The Mersey Gateway Project

The Mersey Gateway – working together

July 14, 2008adminNews

The Mersey Gateway project was in the spotlight last night (Monday 14 July) as Warrington Borough Council’s council’s Executive Board put forward their views about the proposals.

The Executive Board was consulted by Halton Borough Council on the scheme, which will provide a second bridge crossing across the River Mersey at Halton, near to the existing Silver Jubilee Bridge crossing.

The transport model accompanying the consultation which illustrates how traffic will use the proposed new bridge and the existing Silver Jubilee Bridge, shows that there will be traffic diverted into Warrington. This is due to the affect of the proposed tolls on the bridges.

Members of Executive Board expressed concern about the affect this may have on Warrington’s already congested river crossings, which cause delay to traffic both within and outside the morning and evening rush hours.

The board agreed to support the Mersey Gateway scheme on condition that Halton and Warrington work positively together in order to mitigate the affects of the scheme on traffic levels in Warrington and will continue to support the scheme as long as adequate mitigation is achieved.

The Executive Board has asked for a progress report in two months time.

Council leader, Cllr Ian Marks said: “We are supportive of the new river crossing at Halton, however, I feel that it would be unfair for residents of Warrington to have to live with increased traffic as a result of the scheme. Both councils will work closely together to ensure that any diversion of traffic to Warrington is mitigated.”

The Mersey Gateway Project team is working with a highly sophisticated traffic model which shows that, with toll levels expected to be set at similar level to the Mersey Tunnel tolls, there will be an increase in traffic using the Warrington bridges of around 4% in 2015. The majority of this traffic diversion is expected to be outside of peak hours.

Cllr Tony McDermott, Leader of Halton Borough Council and Chair of the Mersey Gateway Executive Board, said: “We are delighted that Warrington Borough Council, along with all the other local authorities throughout the region, is continuing to support our bid for a new crossing in Halton. We recognise that any potential increase in traffic through Warrington is a concern for local residents and will be working closely with Warrington to see what improvements can be made.”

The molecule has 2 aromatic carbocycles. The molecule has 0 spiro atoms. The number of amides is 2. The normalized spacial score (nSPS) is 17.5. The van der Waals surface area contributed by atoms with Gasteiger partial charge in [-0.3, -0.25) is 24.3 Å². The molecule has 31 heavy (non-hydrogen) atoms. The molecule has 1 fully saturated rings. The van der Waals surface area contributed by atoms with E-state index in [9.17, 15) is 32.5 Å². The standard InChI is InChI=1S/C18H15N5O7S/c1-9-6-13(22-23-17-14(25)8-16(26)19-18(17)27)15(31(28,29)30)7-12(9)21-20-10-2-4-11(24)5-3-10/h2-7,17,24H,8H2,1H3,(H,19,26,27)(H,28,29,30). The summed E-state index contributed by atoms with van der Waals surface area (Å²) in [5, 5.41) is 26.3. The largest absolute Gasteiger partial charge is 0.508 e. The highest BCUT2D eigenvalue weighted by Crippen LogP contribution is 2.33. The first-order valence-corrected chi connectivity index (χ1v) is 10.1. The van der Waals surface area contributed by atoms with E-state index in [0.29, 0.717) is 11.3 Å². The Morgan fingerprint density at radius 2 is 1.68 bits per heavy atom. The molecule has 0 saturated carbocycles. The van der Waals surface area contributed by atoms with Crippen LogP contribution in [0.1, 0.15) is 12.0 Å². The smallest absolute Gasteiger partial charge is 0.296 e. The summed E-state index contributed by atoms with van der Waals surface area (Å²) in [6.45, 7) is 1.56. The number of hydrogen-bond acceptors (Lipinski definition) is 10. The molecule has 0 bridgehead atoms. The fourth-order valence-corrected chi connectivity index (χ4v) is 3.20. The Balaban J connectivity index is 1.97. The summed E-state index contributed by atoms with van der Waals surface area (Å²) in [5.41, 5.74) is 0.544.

If it gets the go-ahead, the new bridge, which is expected to be open in 2014, will include:

  • 1,000 metre long cable stay bridge consisting of four spans supported from three towers in the estuary;
  • a deck carrying six lanes of traffic (three in each direction) with aspeed limit of 60mph; and
  • lower deck designed with space for a possible future tram orlight rail system;

Both the Silver Jubilee Bridge and the Mersey Gateway Bridge will be tolled as part of the project.

In addition to a new bridge that will become an icon for the region, the impact of the proposals includes:

  • more reliable and safer traffic journeys over the River Mersey;
  • flexible tolling strategy designed to secure the best deal for residents, commuters and businesses;
  • demolition and removal of unnecessary road infrastructure and clearance and regeneration of large areas of land in Widnes and Runcorn to create new opportunities for leisure, housing and office premises;
  • a revitalised Silver Jubilee Bridge with traffic levels reduced by 83%featuring a new ?green corridor? with improved public transport, cycling and walking facilities
  • an overall reduction in CO2 traffic emissions caused by re-routing traffic and reducing congestion;
  • extra capacity for the region?s fragile road network at a crucial bottleneck where it crosses the River Mersey;
  • designated areas identified where compulsory purchase powers can be used to buy land required for the project to proceed.
Halton Borough Council Mersey Link

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Mersey Gateway Project